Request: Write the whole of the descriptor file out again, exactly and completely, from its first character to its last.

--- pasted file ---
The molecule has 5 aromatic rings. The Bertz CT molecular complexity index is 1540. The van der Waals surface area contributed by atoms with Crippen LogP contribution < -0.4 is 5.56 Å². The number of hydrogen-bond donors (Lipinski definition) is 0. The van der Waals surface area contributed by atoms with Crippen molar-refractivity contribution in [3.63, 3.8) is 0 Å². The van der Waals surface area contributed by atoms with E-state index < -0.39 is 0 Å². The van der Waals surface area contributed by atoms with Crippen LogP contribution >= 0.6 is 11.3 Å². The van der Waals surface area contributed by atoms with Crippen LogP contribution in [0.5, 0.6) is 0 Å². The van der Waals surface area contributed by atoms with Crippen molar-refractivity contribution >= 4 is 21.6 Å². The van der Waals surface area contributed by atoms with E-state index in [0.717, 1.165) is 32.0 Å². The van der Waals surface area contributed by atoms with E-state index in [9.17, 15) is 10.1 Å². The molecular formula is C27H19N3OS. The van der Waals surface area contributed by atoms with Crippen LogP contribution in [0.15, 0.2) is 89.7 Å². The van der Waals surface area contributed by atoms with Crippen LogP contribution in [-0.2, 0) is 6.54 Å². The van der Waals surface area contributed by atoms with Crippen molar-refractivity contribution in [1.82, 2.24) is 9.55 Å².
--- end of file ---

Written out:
The molecule has 5 aromatic rings. The Bertz CT molecular complexity index is 1540. The van der Waals surface area contributed by atoms with Crippen LogP contribution < -0.4 is 5.56 Å². The number of hydrogen-bond donors (Lipinski definition) is 0. The van der Waals surface area contributed by atoms with Crippen molar-refractivity contribution in [3.63, 3.8) is 0 Å². The van der Waals surface area contributed by atoms with E-state index < -0.39 is 0 Å². The van der Waals surface area contributed by atoms with Crippen LogP contribution >= 0.6 is 11.3 Å². The van der Waals surface area contributed by atoms with Crippen LogP contribution in [0.5, 0.6) is 0 Å². The van der Waals surface area contributed by atoms with Crippen molar-refractivity contribution >= 4 is 21.6 Å². The van der Waals surface area contributed by atoms with E-state index in [0.717, 1.165) is 32.0 Å². The van der Waals surface area contributed by atoms with E-state index in [9.17, 15) is 10.1 Å². The molecular formula is C27H19N3OS. The van der Waals surface area contributed by atoms with Crippen LogP contribution in [0.15, 0.2) is 89.7 Å². The van der Waals surface area contributed by atoms with Crippen LogP contribution in [-0.2, 0) is 6.54 Å². The van der Waals surface area contributed by atoms with Crippen molar-refractivity contribution in [1.82, 2.24) is 9.55 Å².